The structure of our Federal Government as conceived by our ‘founding fathers” still remains strong despite these secessionist/ nullificationist moves in the 21st century.

For parallels in the past, it is instructive to investigate political affairs prior to the outbreak of the South’s rebellion in 1860.

In the 1830’s, 1840’s and 1850’s until the first gunshots of the Civil War, there were two major political parties in the U.S.: the Whigs and the Democrats (who in Jefferson’s day were called Democrat-Republicans or even just plain Republicans.

The South was particularly powerful in that pre-war era. The “Slave Power,” as the Confederates were then known, had control of the Presidency, the Congress and the Supreme Court. They were successful in keeping Free States out of the Union unless a Slave State was balanced with it, as in the “Missouri Compromise” of 1820 when the admission of Free State Maine was matched by Slave State Missouri.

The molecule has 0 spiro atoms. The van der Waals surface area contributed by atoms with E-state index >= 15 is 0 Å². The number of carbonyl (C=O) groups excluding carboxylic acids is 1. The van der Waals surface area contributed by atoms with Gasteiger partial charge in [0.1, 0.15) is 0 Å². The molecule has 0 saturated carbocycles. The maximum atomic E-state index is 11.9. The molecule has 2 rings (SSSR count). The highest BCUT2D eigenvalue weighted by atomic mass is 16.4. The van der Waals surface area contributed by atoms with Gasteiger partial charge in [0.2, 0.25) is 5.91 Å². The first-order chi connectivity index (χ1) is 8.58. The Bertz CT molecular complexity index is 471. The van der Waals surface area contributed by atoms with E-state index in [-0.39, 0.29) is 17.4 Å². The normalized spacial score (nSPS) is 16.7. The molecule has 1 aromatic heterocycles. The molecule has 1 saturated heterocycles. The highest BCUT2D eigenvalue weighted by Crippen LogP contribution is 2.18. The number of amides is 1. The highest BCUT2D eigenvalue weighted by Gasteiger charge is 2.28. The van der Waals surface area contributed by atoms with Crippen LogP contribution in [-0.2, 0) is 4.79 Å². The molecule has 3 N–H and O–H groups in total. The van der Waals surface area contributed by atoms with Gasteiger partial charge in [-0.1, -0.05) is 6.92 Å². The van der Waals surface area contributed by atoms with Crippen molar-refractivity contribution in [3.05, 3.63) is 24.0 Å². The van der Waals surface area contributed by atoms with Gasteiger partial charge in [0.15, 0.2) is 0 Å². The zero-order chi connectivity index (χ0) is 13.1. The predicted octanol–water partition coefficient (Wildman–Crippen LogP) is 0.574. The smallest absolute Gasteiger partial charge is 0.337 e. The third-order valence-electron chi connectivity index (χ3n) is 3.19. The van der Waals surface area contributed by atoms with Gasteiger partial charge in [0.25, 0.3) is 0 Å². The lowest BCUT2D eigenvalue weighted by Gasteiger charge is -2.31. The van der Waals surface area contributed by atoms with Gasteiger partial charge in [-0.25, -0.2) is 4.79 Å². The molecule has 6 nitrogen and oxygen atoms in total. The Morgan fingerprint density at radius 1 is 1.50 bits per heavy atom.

Thirty years later, Henry Clay, author of the Missouri Compromise, secured his second major compromise, that of 1850. It undid the 1820 agreement and essentially aimed at increasing the number of Slave States.

So upset by this action were various Congressmen that a number of them attended a meeting in the Washington, D.C. quarters of Israel Washburn Jr. , a Whig member of Congress from Maine, and determined they would create a new political party. Out of the ruins of the Whig Party and with numerous defections from the Democratic Party on the issue of slavery, the present-day Republican Party had its origin. Maine politicians were particularly active in building up the new national Party.